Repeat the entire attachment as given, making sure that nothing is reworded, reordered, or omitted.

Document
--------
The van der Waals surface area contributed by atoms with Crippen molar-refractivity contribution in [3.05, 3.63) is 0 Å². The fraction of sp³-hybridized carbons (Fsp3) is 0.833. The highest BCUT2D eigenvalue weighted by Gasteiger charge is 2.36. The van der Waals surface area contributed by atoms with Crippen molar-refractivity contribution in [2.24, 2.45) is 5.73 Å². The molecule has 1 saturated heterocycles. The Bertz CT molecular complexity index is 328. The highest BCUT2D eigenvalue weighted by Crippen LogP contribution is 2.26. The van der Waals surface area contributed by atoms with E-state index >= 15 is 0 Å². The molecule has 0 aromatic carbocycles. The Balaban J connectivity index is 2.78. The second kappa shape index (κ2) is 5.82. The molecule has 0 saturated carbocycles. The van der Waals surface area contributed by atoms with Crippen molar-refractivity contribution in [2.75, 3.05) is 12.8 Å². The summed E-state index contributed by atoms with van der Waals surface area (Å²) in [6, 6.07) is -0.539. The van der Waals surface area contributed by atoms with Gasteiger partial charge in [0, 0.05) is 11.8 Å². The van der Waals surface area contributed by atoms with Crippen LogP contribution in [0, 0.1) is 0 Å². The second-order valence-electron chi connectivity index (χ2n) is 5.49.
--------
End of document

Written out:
The van der Waals surface area contributed by atoms with Crippen molar-refractivity contribution in [3.05, 3.63) is 0 Å². The fraction of sp³-hybridized carbons (Fsp3) is 0.833. The highest BCUT2D eigenvalue weighted by Gasteiger charge is 2.36. The van der Waals surface area contributed by atoms with Crippen molar-refractivity contribution in [2.24, 2.45) is 5.73 Å². The molecule has 1 saturated heterocycles. The Bertz CT molecular complexity index is 328. The highest BCUT2D eigenvalue weighted by Crippen LogP contribution is 2.26. The van der Waals surface area contributed by atoms with E-state index >= 15 is 0 Å². The molecule has 0 aromatic carbocycles. The Balaban J connectivity index is 2.78. The second kappa shape index (κ2) is 5.82. The molecule has 0 saturated carbocycles. The van der Waals surface area contributed by atoms with Crippen molar-refractivity contribution in [2.75, 3.05) is 12.8 Å². The summed E-state index contributed by atoms with van der Waals surface area (Å²) in [6, 6.07) is -0.539. The van der Waals surface area contributed by atoms with Gasteiger partial charge in [0, 0.05) is 11.8 Å². The van der Waals surface area contributed by atoms with Crippen LogP contribution in [0, 0.1) is 0 Å². The second-order valence-electron chi connectivity index (χ2n) is 5.49.